remaining shaft. A few descendant, and
recover it. The time. Sometimes the case
in more. The two devices to a mere
detail. The door behind her death began.

I presented Celestia. It seemed to make an impression on many people visually, though I tried to focus my presentation on how it's a true exercise in portability, seeing as it runs on so many platforms. Even keeping the autotools files in working order is a challenge. One way or another, it was a decent presentation.

That afternoon we took a break and went to visit Harvard, since the MIT campus really is not that breathtaking. Harvard's definitely is. The buildings are old and beautiful. I took many 360° panoramic shots of the courtyards. Hopefully I can get a chance to assemble them soon.

Sunday evening we slept in a hotel! A real bed!

Monday morning there were presentations on improving Gnome's performance and how the Linux kernel will help. Around noon, Nat showed up with his Sony Aibo robotic dog. It was fun to watch and interact with.

We couldn't stay for the closing event because of a need to drive back home. Stopping twice, it took me 7h22m from the Stata Center parking lot to my garage. The total trip was 1632km in length. I look forward to next year. Right now, I need sleep.

[] | posted @ 03:52 | link
Sun, 03 Oct 2004

Xbox and USB, Continued
xbox/20041002 With the remaining female end of an Xbox USB cable, as well as the male end of a broken cable, I decided it would be interesting to try doing the opposite of what I did last weekend. Upon soldering together the cable ends, I plugged a controller unit into my new PC.

The controller is a standard USB hub (since it has room to plug in other accessories), as well as a somewhat less standard joystick. Searching the internet, I quickly came across drivers and it worked fabulously. A quick game confirmed that everything works as it should.

This cable may prove helpful in debugging Xbox accessories in case they do not seem to work, when Linux is on the Xbox. The accessory with the standard USB end could plug into the Xbox adaptor, which could then plug into this new adaptop, bringing it back to standard USB. Though seemingly pointless, it might help find an error somewhere along the way. For now, it is fun to have a game pad connected to my PC.

My supervisor has asked me to keep a web log of progress on this project, so this entry is part of the new Xbox section of my log.

I am currently in the search for the MechAssault game needed to gain entry into the unit. Looking at the stores, the game sells for about 25 dollars, but is the fixed "Platinum Hits" edition. This one is patched to prevent the installer from working. There is also a strong possibility that my Xbox has firmware that makes this process more difficult. If that is the case, I will either have to find an older used unit, or go directly to the hardware modification. Either way, I will have to rent the original version of MechAssault from the rental store to find out.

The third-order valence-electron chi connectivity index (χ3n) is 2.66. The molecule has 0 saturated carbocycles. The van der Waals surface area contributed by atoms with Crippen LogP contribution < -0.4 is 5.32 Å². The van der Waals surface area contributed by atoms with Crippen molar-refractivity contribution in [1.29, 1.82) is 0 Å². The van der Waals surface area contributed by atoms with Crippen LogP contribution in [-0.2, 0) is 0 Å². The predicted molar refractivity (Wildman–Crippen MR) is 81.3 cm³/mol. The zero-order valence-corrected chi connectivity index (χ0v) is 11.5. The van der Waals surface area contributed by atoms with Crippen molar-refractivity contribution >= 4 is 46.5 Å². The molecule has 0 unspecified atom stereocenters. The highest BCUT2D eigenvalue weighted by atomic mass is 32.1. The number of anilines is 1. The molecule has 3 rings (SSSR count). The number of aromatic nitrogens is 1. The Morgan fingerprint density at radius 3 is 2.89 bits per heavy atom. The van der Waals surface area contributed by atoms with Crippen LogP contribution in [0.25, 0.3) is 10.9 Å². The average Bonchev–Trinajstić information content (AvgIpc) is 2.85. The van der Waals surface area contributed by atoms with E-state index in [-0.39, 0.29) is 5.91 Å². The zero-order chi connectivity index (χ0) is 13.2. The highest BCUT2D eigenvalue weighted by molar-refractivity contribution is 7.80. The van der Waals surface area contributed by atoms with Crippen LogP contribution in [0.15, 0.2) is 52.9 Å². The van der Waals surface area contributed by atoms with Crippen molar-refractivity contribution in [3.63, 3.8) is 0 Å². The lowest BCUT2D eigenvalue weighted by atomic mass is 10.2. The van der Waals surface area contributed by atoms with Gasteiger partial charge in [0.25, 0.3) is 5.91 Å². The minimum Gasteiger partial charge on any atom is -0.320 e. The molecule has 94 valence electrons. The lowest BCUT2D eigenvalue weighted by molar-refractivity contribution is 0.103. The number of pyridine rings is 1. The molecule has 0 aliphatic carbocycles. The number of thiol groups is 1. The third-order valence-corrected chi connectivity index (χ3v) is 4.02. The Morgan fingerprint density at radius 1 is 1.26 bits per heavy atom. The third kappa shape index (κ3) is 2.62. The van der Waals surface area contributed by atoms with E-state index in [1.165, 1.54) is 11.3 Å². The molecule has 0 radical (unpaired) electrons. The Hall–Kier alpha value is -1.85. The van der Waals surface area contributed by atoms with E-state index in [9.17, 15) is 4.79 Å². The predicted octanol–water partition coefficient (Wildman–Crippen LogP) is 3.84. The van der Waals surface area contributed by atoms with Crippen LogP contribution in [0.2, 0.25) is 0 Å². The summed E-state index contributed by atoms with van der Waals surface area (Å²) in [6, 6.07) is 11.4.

I am over half way through reading Hacking the Xbox. The chapters get more and more interesting. I am currently reading about the internal hardware encryption methods the units use. I am glad that this part has alrady been figured out by others.

[/xbox] | posted @ 03:59 | link
Fri, 01 Oct 2004

The RAM! The RAM Is Here!
20040930 And so another month has gone by. The test was not as bad as I had imagined it. More importantly, the RAM finally came in. Of course, this happened the night before the test. That resulted in not much studying.

This RAM is crazy in every way. Very shiny. I have never spent over $500 on RAM. I don't know that I ever want to. Is it worth it? This stuff is heavy, weighing almost as much as my hard drive for the two sticks. It must be mostly because of the thick copper plates covering the chips. Even the name of the memory is big: "1GB Dual-Channel PC3200 DDR400 ECC Registered RAM". Let's not expand the acronyms.

Installing WindowsXP on this thing was painful. It actually required a floppy drive with SATA drivers. When F6 is hit as instructed for additional drivers, it gives no feedback for about 30 seconds. I must have tried 5 times before letting it sit for that long. And that was just me giving up. I installed Windows by giving up. Windows didn't support any of the hardware out-of-the-box, even though the motherboard design is about two years old. Games run amazingly: smooth, high-resolution... perfect.

Currently, Linux is installing. I decided to go with Gentoo for several reasons. Firstly, I need, as well as software that will work with as many multimedia streams as possible. Secondly, the processor was given to me by a Gentoo guy, so it feels right to have Gentoo on it. Debian's pure64 is very tempting, I intend to give it a try in due time. All hardware works out-of-the-ISO with Linux.

I'm very excited by the wireless project at school. It seems as much a social thing as it is technical. Basically, as we put more and more access points up, more and more people come to our door to ask about the network or offer to help out somehow. It's an interesting phenomenon. We seem to be piloting this sort of effort on campus.

[] | posted @ 06:21 | link